Psalm 72 Genesis 42:18–28 1 Corinthians 5:9–6:8 Mark 4:1–20
I enter the season of Lent with a hole in my heart. A dear friend died recently, and I am still crying and feeling despair without warning. I hear that “she is with God and out of pain at last,” but somehow that is not good enough.
She was a sparkling light and so generous with her artistic talent. She was an excellent listener but opened up when it helped others. Her courage was a model for those around her to witness. She loved God and accepted His guidance, even in her death.
I cherish a 1970 picture of her jumping in the air in her long bridesmaid’s dress after standing by me in an ancient English chapel for my (first) wedding. It encapsulates so much of our shared experience: being there for each other in good and bad, and staying open to the joy of whimsy. Memories flood back to me, from college dorm antics to our tiny Georgetown apartment to an adventure-packed summer in Europe to those precious last visits.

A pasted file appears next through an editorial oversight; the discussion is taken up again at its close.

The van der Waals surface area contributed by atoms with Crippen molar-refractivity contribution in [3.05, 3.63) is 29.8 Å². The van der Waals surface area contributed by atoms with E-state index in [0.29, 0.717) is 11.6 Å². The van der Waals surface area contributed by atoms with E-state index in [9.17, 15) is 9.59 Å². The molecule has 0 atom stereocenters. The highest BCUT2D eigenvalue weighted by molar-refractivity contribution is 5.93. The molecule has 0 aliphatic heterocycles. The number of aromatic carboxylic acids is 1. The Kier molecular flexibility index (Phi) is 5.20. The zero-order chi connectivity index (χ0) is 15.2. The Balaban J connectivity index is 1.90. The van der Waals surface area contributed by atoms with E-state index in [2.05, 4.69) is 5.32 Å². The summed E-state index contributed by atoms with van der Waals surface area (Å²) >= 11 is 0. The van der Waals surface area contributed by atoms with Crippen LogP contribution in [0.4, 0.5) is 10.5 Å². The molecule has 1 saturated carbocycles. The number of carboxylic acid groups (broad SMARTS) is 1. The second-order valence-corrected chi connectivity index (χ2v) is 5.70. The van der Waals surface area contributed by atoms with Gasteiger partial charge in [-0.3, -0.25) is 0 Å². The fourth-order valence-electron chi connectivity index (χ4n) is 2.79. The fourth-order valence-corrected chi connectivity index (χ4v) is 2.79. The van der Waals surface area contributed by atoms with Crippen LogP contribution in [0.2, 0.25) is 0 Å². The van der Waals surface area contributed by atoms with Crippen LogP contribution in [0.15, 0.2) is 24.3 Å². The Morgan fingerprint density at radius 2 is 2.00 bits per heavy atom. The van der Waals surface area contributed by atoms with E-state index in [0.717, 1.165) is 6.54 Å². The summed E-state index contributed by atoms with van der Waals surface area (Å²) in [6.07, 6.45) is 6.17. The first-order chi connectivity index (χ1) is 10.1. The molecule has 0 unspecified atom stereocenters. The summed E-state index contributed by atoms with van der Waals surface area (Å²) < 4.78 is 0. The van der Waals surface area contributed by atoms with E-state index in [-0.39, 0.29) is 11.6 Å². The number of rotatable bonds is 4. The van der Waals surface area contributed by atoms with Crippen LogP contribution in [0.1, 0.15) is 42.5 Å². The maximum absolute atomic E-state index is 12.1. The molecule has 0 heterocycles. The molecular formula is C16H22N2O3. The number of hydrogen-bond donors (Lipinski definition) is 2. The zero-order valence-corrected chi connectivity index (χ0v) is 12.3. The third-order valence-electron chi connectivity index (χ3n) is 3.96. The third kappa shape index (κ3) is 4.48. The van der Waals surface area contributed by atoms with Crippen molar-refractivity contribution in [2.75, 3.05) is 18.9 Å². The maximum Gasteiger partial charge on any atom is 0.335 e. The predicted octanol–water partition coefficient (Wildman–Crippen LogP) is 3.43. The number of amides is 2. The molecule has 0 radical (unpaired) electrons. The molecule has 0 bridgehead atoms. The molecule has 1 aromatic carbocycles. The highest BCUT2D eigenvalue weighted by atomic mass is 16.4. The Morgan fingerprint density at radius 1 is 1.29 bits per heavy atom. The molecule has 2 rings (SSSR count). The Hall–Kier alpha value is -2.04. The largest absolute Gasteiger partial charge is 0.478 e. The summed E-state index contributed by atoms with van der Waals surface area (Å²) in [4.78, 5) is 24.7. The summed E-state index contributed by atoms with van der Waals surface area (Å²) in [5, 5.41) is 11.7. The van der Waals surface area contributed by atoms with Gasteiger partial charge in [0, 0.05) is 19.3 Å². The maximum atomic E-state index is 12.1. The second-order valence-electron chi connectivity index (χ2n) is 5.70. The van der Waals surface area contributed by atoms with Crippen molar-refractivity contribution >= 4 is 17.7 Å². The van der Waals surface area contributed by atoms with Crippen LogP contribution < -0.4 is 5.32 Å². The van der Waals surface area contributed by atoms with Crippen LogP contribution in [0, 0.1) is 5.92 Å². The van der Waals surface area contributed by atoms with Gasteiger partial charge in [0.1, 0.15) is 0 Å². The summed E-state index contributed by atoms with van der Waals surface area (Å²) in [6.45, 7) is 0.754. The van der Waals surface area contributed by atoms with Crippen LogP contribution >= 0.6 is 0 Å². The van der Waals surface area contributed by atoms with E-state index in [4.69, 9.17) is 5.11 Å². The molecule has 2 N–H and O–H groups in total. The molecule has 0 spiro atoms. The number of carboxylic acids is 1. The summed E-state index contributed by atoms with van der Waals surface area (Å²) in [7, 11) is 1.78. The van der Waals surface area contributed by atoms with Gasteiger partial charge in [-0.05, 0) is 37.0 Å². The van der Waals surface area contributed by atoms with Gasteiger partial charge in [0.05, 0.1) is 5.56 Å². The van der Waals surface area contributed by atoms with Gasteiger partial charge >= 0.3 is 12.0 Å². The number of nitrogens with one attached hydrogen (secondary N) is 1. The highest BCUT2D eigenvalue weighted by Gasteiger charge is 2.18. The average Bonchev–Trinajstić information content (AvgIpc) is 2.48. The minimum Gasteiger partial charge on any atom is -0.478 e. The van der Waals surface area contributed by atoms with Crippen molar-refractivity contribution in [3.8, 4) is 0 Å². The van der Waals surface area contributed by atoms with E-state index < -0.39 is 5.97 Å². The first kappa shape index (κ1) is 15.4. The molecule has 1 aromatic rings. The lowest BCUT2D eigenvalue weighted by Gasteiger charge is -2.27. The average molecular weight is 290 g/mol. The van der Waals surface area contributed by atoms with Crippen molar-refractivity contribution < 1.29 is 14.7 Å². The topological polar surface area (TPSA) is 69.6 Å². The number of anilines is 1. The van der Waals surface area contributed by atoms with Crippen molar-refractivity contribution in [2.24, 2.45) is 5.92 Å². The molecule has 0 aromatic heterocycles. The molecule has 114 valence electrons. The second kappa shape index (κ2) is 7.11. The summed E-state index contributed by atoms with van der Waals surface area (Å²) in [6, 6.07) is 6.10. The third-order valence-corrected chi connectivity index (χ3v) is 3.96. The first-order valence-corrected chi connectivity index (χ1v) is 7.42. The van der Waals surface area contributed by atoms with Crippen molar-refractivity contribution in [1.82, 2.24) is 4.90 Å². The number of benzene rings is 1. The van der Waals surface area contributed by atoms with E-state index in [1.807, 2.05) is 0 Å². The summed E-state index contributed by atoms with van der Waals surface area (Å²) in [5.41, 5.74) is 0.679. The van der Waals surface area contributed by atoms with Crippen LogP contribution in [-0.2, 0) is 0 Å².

But bad things do happen. Like death. I am old enough to know that the melancholy about this loss will end. Also I believe that it is OK to feel this sadness as a true emotion and not try to hold it back.
But I find that I now need to be very deliberate in getting back to normal life, to a sense of gratitude, to acceptance of God’s will for me. Yet again I need to recognize that I have no control over so much of life. Sounds like God has given me a task for Lent, and I embrace it.